Pedram Kazemi-Esfarjani, bestyrelsesmedlem/member elect of the board of Fritiran, secular, liberal minority
Anti-government protests spread to Iran


McCain: Protests not confined to Middle East
Senator John McCain (R-Ariz.), the ranking member of the Senate Armed Services Committee, spoke with Bob Schieffer on the recent governmental overthrow in Egypt predicting it would spur similar movements throughout the world.

By Thomas Erdbrink
Washington Post Foreign Service
Monday, February 14, 2011; 10:09 AM
TEHRAN - Crowds battled tear gas and police batons during a rare anti-government protest in the Iranian capital Monday that drew inspiration from the recent popular uprisings in Egypt and Tunisia.
Dodging clouds of tear gas fired by police and pro-government militias, crowds of people marched down a central boulevard and shouted slogans such as "Death to the dictator," "We are all together" and "Down with Taliban, in Cairo and Tehran."
It was not immediately clear how many people were joining the protests. But thousands could be seen marching from Enghelab (Revolution) Square toward Azadi (Freedom) Square, overwhelming police efforts to stop them.
The gathering appeared to be the most significant anti-government protest here since security forces cracked down on a series of large demonstrations in 2009.
Police, who seemed to be mobilized in smaller numbers than usual, tried to disperse the protesters using batons and tear gas. A man was seen coming to the rescue of his wife after a helmeted officer hit her on the legs.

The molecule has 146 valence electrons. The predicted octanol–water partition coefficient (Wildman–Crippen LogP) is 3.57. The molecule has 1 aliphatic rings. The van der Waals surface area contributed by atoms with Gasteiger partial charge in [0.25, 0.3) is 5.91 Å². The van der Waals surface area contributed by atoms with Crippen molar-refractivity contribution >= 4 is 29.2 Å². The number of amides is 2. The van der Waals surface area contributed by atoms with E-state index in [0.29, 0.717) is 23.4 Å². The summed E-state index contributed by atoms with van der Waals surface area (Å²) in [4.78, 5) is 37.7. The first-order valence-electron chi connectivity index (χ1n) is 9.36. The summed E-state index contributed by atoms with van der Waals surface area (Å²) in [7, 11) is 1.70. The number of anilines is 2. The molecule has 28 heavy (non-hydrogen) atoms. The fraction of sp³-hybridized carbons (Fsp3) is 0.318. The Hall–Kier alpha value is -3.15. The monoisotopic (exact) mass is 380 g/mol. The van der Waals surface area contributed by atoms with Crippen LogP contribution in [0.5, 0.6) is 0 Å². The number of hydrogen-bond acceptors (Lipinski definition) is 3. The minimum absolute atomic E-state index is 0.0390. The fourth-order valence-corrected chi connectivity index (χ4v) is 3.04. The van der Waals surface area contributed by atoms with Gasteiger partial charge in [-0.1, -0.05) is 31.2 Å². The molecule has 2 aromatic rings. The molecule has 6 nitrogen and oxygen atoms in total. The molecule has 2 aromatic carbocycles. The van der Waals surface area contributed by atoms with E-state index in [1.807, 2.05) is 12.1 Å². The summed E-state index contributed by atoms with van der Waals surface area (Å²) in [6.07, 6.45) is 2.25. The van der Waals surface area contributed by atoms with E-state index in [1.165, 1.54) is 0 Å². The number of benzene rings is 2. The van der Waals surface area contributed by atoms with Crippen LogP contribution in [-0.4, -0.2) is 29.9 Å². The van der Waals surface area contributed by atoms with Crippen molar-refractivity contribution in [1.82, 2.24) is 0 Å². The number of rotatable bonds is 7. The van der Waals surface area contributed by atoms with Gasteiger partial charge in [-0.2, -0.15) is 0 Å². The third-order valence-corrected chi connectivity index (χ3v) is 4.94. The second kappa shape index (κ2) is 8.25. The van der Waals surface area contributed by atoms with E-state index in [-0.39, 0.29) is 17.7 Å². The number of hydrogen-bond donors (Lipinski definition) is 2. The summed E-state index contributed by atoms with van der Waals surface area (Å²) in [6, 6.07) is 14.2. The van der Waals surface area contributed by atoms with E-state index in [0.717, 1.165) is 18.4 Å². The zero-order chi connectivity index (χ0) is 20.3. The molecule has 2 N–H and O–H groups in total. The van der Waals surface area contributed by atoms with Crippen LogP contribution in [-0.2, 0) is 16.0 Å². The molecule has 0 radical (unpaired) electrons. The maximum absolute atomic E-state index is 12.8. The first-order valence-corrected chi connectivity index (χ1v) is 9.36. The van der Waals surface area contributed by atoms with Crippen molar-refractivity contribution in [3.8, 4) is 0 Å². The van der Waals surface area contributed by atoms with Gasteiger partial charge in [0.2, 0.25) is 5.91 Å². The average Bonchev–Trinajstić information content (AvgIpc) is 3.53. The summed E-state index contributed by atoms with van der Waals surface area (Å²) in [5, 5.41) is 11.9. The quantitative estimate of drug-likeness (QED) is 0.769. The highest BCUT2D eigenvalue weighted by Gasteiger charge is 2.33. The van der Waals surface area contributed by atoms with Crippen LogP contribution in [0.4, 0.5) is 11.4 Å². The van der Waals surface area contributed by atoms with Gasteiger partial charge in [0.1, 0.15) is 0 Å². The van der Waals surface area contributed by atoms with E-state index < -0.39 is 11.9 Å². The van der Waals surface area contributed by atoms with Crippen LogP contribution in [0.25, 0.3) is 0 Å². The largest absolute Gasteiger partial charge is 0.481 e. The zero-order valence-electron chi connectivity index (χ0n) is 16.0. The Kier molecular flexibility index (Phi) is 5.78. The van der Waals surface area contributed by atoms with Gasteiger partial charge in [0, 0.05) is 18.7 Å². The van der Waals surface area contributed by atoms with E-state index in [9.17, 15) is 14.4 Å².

In the afternoon, as the crowds grew, the police were seen retreating in some areas. By evening, the protesters seemed ready to disperse. Internet service had been disrupted in Tehran, so it was difficult to ascertain the next steps for organizers, who had relied on Web sites and social media to launch Monday's rally.
During the day, office workers, girls with backpacks and whole families marched toward Azadi Square.
Members of Iran's Revolutionary Guard militia drove past on their signature motorcycles and shot some bystanders with tear gas and paint guns. Some people in the crowd handed out masks that offered some protection from the stinging fumes. Others lit small fires that also provided relief.
Some demonstrators held green ribbons, the color of the opposition movement that sprang to life after President Mahmoud Ahmadinejad's disputed election victory in 2009.
After the election, the movement staged widespread protests. Those protests were eventually stifled by the Revolutionary Guard, who are fiercely loyal to Iranian Supreme Leader Ayatollah Ali Khamenei. Two people were hanged and scores of opposition supporters jailed. The last mass demonstration was in December 2009.
The 2009 protests were led in part by presidential challenger Mir Hossein Mousavi, whose defeat by Ahmadinejad at the polls was widely questioned.
Mousavi also called for Monday's demonstration, saying people should rally in support of the protesters in Egypt and Tunisia who had succeeded in toppling their governments.

Although the Iran's government has praised the Egyptian and Tunisian uprisings, officials refused to grant a permit for a gathering in Iran.
A statement on a Mousavi-affiliated Web site in advance of the rally warned that any violence directed at the protesters by security forces would be an international "disgrace" and would undermine the government's public support for the Egyptian and Tunisian protesters.
"Do not allow the infiltrating agents of those seeking violence to derail the demonstrations with their aggressive behavior under any circumstances," the statement posted on said. "The noble people of Iran should participate in the peaceful demonstration, with calm and resolve."
On Saturday, the White House called on the Iranian government to allow its people to assemble. "The Iranian government has declared illegal for Iranians what it claimed was noble for Egyptians," national security adviser Thomas E. Donilon said in a statement.